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CHRISTIANE AMANPOUR: But what was it that brought you therefore to this phase of your, you know, cultural and social analysis? What did you feel was not being recognized or listened to when you wrote Don’t Label Me?
MANJI: Well, Christiane, you know, I write in the book at that the label Muslim, it leaves many people to all sorts of conclusions about who I actually am. For example, there are some people who have decided that because she’s a Muslim, she must be a stealth Jihadist. There are others who say because she is gay and a Muslim, she must be corrupting the faith of Islam. And still, others who say because she is a reformer who is also rather gay and Muslim, she must be giving the other haters of Islam a cover. Because now they can say, “Who, us, we’re haters of Islam?” No, no, no, we love this gay Muslim.” So in other words, there are all kinds of people from across the ideological spectrum who take labels that are assigned to me and to you and to anybody else and decide based on those labels alone, I know who she is. And frankly, that only leads to distorting humanity.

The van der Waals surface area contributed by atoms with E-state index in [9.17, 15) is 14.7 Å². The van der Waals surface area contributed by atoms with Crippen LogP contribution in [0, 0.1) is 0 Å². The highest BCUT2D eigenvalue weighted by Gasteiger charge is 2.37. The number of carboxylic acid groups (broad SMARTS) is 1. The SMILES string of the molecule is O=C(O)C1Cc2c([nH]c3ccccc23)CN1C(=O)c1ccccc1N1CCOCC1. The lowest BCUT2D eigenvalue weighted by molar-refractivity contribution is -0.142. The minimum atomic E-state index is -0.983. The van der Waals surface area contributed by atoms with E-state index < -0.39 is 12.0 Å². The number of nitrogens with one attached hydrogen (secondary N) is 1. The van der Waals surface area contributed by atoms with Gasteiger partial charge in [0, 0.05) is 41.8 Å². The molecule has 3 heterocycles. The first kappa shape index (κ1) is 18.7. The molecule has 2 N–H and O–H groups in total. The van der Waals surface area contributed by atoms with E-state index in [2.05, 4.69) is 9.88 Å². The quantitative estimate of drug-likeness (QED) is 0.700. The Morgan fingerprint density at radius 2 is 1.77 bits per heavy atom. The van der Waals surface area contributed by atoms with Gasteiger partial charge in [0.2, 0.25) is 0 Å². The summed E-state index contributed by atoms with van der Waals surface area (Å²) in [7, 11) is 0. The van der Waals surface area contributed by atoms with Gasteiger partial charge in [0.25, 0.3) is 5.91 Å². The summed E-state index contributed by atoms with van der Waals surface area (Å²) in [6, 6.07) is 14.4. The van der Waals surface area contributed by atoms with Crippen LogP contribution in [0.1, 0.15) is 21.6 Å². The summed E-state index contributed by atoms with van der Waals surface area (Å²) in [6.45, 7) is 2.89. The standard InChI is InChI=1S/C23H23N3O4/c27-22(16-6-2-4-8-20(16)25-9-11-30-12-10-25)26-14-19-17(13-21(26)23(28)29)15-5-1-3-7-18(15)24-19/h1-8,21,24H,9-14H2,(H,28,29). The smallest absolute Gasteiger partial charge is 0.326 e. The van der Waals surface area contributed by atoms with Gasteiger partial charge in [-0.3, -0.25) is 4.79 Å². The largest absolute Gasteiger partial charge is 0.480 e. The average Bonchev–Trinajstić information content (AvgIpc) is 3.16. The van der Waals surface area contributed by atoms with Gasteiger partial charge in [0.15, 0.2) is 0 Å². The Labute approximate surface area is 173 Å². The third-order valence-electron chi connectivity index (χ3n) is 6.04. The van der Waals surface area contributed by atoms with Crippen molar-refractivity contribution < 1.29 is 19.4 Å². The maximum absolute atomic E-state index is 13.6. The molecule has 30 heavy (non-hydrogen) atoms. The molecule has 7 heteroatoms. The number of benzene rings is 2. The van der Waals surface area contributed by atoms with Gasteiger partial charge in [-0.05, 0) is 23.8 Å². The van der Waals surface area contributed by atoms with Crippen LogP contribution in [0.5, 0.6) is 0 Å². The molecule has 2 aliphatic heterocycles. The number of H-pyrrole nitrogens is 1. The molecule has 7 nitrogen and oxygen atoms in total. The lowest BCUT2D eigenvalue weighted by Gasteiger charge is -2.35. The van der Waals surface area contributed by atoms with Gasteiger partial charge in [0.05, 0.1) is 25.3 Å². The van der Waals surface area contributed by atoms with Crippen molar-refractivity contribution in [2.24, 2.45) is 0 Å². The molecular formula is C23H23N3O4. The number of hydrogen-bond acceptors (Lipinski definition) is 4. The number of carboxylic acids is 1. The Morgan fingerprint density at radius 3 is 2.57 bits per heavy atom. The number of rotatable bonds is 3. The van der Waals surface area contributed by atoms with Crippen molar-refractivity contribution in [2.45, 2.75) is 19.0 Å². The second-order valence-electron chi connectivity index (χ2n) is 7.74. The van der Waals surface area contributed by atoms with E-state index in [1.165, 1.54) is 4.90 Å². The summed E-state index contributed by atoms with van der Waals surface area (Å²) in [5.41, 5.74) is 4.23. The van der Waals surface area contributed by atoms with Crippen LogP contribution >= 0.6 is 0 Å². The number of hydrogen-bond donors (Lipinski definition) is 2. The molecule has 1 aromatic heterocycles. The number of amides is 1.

AMANPOUR: So I was — I’m really interested by a lot of this and I want to dig down into it, particularly the Islam part of this because it is still such a hot button issue. All these year or years after 9/11, it’s still resonating but also the emotional way that you’ve identified people making so many decisions based on emotions. And you do talk about that. So give us some examples because you’ve talked about the research which shows for instance that like-minded people who validate their own opinions, you know if you’re surrounded by them, you’ll feel this chemical high a victory. So there’s that. And then there’s the sort of broader emotional component to all of this.
MANJI: Right. Christiane, this may be actually the most important point about the politics, not just in the United States but in so many parts of the world that are ripping our societies apart. You see, we human beings think — and I use that word in quotes, “think” first and foremost emotionally. And from a biological perspective, the easiest emotion to have is fear. Now, put that on top of the fact that we are all these days immersed in digital technologies that are deliberately designed to amp up our emotions.
About This Episode EXPAND
Christiane Amanpour speaks with Paul Romer, winner of the 2018 Nobel Prize in Economics, about sustainable economic growth; and author Irshad Manji about “honest diversity.” Michel Martin speaks with American Studies professor Davarian Baldwin about why racist practices from the past continue to haunt U.S. politics today.LEARN MORE